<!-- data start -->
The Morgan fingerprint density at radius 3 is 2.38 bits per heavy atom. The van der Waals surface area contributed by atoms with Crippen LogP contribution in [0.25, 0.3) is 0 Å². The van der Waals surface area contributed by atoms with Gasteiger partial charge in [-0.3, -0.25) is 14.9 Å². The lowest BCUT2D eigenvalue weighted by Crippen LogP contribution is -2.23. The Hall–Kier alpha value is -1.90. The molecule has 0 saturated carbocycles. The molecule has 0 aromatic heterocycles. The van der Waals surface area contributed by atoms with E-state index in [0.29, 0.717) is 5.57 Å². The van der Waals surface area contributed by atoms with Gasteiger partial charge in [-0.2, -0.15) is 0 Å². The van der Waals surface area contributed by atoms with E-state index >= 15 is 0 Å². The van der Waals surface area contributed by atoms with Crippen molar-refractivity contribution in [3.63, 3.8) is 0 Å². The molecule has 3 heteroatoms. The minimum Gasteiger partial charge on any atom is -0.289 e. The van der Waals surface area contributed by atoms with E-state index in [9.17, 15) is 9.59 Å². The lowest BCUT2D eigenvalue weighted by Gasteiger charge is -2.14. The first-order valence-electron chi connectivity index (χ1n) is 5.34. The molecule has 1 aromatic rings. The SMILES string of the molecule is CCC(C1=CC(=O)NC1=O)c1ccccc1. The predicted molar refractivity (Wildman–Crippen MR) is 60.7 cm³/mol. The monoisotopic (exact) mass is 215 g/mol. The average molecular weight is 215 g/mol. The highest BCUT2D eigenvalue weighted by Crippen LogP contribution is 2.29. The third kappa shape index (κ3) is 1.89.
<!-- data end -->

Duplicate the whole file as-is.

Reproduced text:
The Morgan fingerprint density at radius 3 is 2.38 bits per heavy atom. The van der Waals surface area contributed by atoms with Crippen LogP contribution in [0.25, 0.3) is 0 Å². The van der Waals surface area contributed by atoms with Gasteiger partial charge in [-0.3, -0.25) is 14.9 Å². The lowest BCUT2D eigenvalue weighted by Crippen LogP contribution is -2.23. The Hall–Kier alpha value is -1.90. The molecule has 0 saturated carbocycles. The molecule has 0 aromatic heterocycles. The van der Waals surface area contributed by atoms with E-state index in [0.29, 0.717) is 5.57 Å². The van der Waals surface area contributed by atoms with Gasteiger partial charge in [-0.2, -0.15) is 0 Å². The van der Waals surface area contributed by atoms with E-state index >= 15 is 0 Å². The van der Waals surface area contributed by atoms with Crippen molar-refractivity contribution in [3.63, 3.8) is 0 Å². The molecule has 3 heteroatoms. The minimum Gasteiger partial charge on any atom is -0.289 e. The van der Waals surface area contributed by atoms with E-state index in [9.17, 15) is 9.59 Å². The lowest BCUT2D eigenvalue weighted by Gasteiger charge is -2.14. The first-order valence-electron chi connectivity index (χ1n) is 5.34. The molecule has 1 aromatic rings. The SMILES string of the molecule is CCC(C1=CC(=O)NC1=O)c1ccccc1. The predicted molar refractivity (Wildman–Crippen MR) is 60.7 cm³/mol. The monoisotopic (exact) mass is 215 g/mol. The average molecular weight is 215 g/mol. The highest BCUT2D eigenvalue weighted by Crippen LogP contribution is 2.29. The third kappa shape index (κ3) is 1.89.